Sometimes, change is better.
Whether or not you’re familiar with King’s novel and the first installment of this franchise will account for a lot in this experience. There are significant changes made to a story that arguably didn’t need any. The intent was to be unpredictable, of course. This remake, and re-imagining, has something the other films lacked: a massive budget. For the most part, they spent that money wisely.
Jason Clarke carries this film on his shoulders, Amy Seimetz plays the most sympathetic character and her backstory is terrifying, John Lithgow is great as always, but the revelation, here, is child actress Jeté Laurence, for reasons what will remain unspoiled. Also, whoever trained and directed that cat deserves a pat on the back, and so does the cat, in fact.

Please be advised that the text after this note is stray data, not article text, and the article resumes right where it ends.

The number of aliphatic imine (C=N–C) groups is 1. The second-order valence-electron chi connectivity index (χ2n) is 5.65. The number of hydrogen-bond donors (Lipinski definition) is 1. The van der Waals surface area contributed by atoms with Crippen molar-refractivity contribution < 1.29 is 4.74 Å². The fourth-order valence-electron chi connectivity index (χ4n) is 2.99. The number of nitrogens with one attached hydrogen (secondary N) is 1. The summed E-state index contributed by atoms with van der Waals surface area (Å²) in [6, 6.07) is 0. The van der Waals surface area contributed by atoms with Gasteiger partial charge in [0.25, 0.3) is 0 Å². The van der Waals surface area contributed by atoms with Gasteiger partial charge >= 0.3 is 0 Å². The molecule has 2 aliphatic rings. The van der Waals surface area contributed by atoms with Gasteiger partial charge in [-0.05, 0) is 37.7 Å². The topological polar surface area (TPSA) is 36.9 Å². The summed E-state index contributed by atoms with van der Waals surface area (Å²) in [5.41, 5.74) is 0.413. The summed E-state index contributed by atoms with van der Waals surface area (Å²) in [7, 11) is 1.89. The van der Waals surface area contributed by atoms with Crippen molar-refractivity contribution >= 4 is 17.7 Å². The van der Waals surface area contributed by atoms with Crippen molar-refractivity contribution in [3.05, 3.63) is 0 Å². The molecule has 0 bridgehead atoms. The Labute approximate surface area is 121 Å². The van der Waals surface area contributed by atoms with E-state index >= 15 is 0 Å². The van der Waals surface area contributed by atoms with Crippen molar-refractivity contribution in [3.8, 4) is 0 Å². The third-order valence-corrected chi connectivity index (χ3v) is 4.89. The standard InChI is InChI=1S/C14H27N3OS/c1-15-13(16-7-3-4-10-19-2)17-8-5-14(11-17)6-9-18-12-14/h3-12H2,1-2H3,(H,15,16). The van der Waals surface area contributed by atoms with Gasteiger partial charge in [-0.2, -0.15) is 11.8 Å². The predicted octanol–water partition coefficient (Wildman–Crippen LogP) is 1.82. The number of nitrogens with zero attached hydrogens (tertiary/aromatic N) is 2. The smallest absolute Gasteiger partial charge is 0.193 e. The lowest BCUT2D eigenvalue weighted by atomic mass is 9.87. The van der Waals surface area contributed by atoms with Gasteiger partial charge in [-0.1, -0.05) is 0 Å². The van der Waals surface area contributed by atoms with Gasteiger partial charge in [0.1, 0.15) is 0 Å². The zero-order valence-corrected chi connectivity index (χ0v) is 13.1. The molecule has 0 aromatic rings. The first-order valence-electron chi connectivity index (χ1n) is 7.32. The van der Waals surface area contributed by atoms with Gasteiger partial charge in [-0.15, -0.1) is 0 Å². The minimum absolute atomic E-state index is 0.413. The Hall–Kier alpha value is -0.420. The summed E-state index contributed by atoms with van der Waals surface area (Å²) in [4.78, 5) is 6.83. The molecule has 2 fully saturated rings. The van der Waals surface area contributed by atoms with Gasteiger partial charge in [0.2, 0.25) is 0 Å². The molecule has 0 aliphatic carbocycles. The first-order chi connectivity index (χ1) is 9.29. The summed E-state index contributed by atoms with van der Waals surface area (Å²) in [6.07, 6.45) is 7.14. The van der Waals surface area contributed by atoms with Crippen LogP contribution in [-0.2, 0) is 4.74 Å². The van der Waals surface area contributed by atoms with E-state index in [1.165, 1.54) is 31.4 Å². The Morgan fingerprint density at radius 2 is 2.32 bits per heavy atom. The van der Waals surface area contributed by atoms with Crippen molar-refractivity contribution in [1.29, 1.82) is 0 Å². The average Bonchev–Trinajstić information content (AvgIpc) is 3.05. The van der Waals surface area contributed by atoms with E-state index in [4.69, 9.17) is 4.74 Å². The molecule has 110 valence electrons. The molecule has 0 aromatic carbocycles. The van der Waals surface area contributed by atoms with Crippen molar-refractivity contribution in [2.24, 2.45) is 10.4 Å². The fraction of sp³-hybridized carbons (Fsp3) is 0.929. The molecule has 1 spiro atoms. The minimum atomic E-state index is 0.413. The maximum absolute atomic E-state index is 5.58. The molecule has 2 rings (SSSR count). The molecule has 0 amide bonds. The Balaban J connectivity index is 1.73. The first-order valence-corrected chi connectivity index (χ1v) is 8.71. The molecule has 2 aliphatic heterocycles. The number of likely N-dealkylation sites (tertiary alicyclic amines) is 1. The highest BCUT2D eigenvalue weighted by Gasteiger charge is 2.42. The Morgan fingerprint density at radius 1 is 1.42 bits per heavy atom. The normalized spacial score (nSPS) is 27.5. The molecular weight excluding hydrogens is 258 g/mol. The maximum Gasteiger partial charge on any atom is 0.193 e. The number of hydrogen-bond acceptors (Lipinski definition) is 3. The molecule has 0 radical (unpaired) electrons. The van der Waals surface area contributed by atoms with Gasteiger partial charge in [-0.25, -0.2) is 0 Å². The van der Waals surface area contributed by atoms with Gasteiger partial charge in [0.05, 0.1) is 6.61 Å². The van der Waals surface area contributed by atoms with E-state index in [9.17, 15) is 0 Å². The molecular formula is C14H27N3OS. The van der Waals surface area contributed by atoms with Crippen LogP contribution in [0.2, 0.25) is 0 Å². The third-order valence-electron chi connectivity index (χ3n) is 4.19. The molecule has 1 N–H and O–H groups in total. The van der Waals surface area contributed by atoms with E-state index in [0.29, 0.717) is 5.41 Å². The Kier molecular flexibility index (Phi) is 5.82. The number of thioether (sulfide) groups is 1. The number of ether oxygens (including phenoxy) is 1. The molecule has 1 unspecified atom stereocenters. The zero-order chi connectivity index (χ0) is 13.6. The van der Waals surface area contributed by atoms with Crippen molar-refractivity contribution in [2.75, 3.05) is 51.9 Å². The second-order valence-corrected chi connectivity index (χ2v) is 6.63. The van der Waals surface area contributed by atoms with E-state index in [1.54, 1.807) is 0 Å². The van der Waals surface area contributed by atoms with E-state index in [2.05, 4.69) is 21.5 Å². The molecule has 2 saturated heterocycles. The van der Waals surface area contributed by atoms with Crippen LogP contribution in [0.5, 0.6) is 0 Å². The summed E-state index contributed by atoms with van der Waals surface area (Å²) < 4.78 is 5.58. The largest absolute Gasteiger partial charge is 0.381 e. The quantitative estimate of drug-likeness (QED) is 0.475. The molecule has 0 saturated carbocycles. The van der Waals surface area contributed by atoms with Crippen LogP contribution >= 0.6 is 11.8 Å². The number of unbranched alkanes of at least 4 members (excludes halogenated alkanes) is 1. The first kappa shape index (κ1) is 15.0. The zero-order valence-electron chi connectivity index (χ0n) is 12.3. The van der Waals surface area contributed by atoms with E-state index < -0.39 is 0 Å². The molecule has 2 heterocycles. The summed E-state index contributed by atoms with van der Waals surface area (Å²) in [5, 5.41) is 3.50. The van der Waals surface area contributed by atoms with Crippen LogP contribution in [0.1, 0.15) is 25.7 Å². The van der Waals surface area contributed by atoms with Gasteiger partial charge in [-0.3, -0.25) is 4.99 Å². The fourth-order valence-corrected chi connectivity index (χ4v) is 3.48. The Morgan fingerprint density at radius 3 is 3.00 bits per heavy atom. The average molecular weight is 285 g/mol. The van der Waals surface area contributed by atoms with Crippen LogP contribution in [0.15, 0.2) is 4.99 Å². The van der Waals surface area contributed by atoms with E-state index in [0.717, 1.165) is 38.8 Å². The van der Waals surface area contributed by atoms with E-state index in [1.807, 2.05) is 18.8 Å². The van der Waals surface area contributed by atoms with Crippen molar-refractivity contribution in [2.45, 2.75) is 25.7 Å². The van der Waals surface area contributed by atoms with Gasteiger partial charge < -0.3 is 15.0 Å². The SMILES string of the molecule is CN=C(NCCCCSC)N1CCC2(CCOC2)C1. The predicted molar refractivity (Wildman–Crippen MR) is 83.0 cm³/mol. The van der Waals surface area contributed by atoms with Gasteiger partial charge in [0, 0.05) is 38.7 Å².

The film’s first mission is to give us a heart attack. It’s scary as hell. That said, hadn’t the editing been so tight, this could’ve been more effective. Its second mission is to keep us guessing. I sure didn’t see those plot twists coming. Its final mission is to make us cry. This film is cruel, stressful, but first and foremost, it’s incredibly sad. It’s a sinister story we can all related to.